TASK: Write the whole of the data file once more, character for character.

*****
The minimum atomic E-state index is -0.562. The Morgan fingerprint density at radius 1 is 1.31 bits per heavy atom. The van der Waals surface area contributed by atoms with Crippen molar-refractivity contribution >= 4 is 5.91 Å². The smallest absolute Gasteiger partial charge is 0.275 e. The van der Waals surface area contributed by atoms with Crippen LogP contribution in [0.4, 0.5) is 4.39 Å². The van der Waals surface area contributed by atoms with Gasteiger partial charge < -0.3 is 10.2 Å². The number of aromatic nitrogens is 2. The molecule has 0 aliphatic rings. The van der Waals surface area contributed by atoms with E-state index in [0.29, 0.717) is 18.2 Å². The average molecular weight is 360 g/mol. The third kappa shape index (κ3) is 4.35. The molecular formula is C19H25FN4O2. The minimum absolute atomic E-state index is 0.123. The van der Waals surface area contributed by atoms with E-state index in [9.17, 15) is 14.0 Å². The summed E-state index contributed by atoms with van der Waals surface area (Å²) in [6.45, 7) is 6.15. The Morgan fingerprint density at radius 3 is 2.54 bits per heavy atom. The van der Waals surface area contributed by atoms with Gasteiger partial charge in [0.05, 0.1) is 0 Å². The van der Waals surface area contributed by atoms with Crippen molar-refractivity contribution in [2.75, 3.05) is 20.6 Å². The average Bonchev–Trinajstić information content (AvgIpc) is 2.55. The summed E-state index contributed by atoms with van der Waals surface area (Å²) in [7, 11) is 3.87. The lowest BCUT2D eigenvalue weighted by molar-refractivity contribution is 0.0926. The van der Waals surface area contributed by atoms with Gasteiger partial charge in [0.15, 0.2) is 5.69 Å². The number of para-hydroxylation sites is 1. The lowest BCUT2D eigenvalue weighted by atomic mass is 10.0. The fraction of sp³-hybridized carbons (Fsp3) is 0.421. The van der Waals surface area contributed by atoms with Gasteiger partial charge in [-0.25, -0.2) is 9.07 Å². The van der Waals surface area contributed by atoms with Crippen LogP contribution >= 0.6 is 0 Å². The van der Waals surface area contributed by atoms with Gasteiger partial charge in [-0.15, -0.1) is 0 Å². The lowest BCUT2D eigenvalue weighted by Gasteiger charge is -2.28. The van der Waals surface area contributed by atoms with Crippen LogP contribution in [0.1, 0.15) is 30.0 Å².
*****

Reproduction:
The minimum atomic E-state index is -0.562. The Morgan fingerprint density at radius 1 is 1.31 bits per heavy atom. The van der Waals surface area contributed by atoms with Crippen molar-refractivity contribution >= 4 is 5.91 Å². The smallest absolute Gasteiger partial charge is 0.275 e. The van der Waals surface area contributed by atoms with Crippen LogP contribution in [0.4, 0.5) is 4.39 Å². The van der Waals surface area contributed by atoms with Gasteiger partial charge < -0.3 is 10.2 Å². The number of aromatic nitrogens is 2. The molecule has 0 aliphatic rings. The van der Waals surface area contributed by atoms with E-state index in [0.29, 0.717) is 18.2 Å². The average molecular weight is 360 g/mol. The third kappa shape index (κ3) is 4.35. The molecular formula is C19H25FN4O2. The minimum absolute atomic E-state index is 0.123. The van der Waals surface area contributed by atoms with E-state index in [9.17, 15) is 14.0 Å². The summed E-state index contributed by atoms with van der Waals surface area (Å²) in [6.45, 7) is 6.15. The Morgan fingerprint density at radius 3 is 2.54 bits per heavy atom. The van der Waals surface area contributed by atoms with Gasteiger partial charge in [0.05, 0.1) is 0 Å². The van der Waals surface area contributed by atoms with Crippen molar-refractivity contribution in [2.75, 3.05) is 20.6 Å². The average Bonchev–Trinajstić information content (AvgIpc) is 2.55. The summed E-state index contributed by atoms with van der Waals surface area (Å²) in [7, 11) is 3.87. The lowest BCUT2D eigenvalue weighted by molar-refractivity contribution is 0.0926. The van der Waals surface area contributed by atoms with Gasteiger partial charge in [0.15, 0.2) is 5.69 Å². The number of para-hydroxylation sites is 1. The lowest BCUT2D eigenvalue weighted by atomic mass is 10.0. The fraction of sp³-hybridized carbons (Fsp3) is 0.421. The van der Waals surface area contributed by atoms with Gasteiger partial charge in [-0.25, -0.2) is 9.07 Å². The van der Waals surface area contributed by atoms with Crippen LogP contribution >= 0.6 is 0 Å². The van der Waals surface area contributed by atoms with Gasteiger partial charge in [-0.15, -0.1) is 0 Å². The lowest BCUT2D eigenvalue weighted by Gasteiger charge is -2.28. The van der Waals surface area contributed by atoms with Crippen LogP contribution in [0.1, 0.15) is 30.0 Å².